NEW YORK – Specialty food is drawing a new crowd this year. Men are stepping up purchases, less affluent shoppers are buying a wide variety of products like artisanal cheese and single-origin chocolate, and millennials are showing their age at the store, according to the Specialty Food Association.
New consumer research from the Specialty Food Association, in conjunction with Mintel International, found that specialty food consumers spent one in three food dollars on specialty food, up from one in four in 2014. This comes as specialty food sales topped $100 billion for the first time in 2014 and continue to grow, according to the research.
While food shopping used to be seen as a woman’s work, for the first time since this research began in 2005, men have surpassed women slightly as most likely to purchase specialty food. The prized millennial consumer is starting to get older, and those pushing 40 are spending more on meal ingredients than the snacks and treats favored by the younger set. Consumers with annual incomes of $75,000 are twice as likely as those earning less than $50,000 to be specialty food buyers, yet the less affluent are buying the same wide range of specialty foods.
“As the market grows, the specialty food consumer is evolving,” says Denise Purcell, head of content for the Specialty Food Association. “There are opportunities for food makers and retailers to grow their businesses by appealing to new audiences and changing needs.”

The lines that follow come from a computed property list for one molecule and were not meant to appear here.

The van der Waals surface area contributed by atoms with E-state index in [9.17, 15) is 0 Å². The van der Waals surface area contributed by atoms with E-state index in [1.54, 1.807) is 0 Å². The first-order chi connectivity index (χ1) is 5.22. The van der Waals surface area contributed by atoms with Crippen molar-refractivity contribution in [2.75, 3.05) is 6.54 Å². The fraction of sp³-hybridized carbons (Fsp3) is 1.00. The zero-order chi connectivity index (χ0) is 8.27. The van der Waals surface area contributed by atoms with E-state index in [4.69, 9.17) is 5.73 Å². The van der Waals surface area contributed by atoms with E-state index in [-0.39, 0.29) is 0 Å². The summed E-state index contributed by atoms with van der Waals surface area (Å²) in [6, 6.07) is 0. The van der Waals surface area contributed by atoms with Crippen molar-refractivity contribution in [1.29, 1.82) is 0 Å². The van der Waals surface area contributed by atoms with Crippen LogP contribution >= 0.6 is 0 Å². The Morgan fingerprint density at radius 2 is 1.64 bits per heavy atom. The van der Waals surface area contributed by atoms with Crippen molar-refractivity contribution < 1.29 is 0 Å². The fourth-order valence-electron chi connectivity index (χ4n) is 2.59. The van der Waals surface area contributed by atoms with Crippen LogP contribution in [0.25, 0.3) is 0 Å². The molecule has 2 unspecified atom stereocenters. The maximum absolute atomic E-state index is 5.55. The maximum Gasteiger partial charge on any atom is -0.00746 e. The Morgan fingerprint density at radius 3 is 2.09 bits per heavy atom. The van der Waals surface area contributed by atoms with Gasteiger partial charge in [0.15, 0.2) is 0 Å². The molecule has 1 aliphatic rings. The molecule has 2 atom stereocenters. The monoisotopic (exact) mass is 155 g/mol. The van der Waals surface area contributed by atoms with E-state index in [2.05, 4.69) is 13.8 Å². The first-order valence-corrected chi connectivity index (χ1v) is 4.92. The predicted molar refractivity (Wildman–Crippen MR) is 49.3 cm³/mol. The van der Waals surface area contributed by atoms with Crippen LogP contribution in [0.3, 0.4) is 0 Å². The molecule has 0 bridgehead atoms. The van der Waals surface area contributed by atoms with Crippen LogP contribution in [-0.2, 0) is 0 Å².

Treats are also trending. Consumers rank perennial specialty food favorites cheese and chocolate among their top five picks, in addition to ice cream and frozen desserts; coffee, and cookies, brownies, cakes and pies. Foods seen as healthy, such as tea, yogurt and kefir, and nuts, seeds, and dried fruit and vegetables, are rising in popularity.
Some of the research highlights include:
• Core specialty food consumers are ages 25-44 with household income of $75,000+ and live on the East or West Coast.
• Specialty food consumers spend $113 per week on food they prepare at home, up from $92 per week in 2014.
• 52 percent of specialty food consumers say they purchase specialty food online. Nearly one third said they are looking for an online delivery service.
• Millennials favor convenience: they shop in the broadest range of retail outlets and spend the most on takeout and ready-to-eat meals.
• About one in three specialty food dollars are spent on products with an all-natural or organic claim.
• 43 percent of those surveyed said they try new specialty foods to eat foods that avoid artificial ingredients and preservatives.
• 71 percent of specialty food buyers use their phones for grocery and restaurant activities.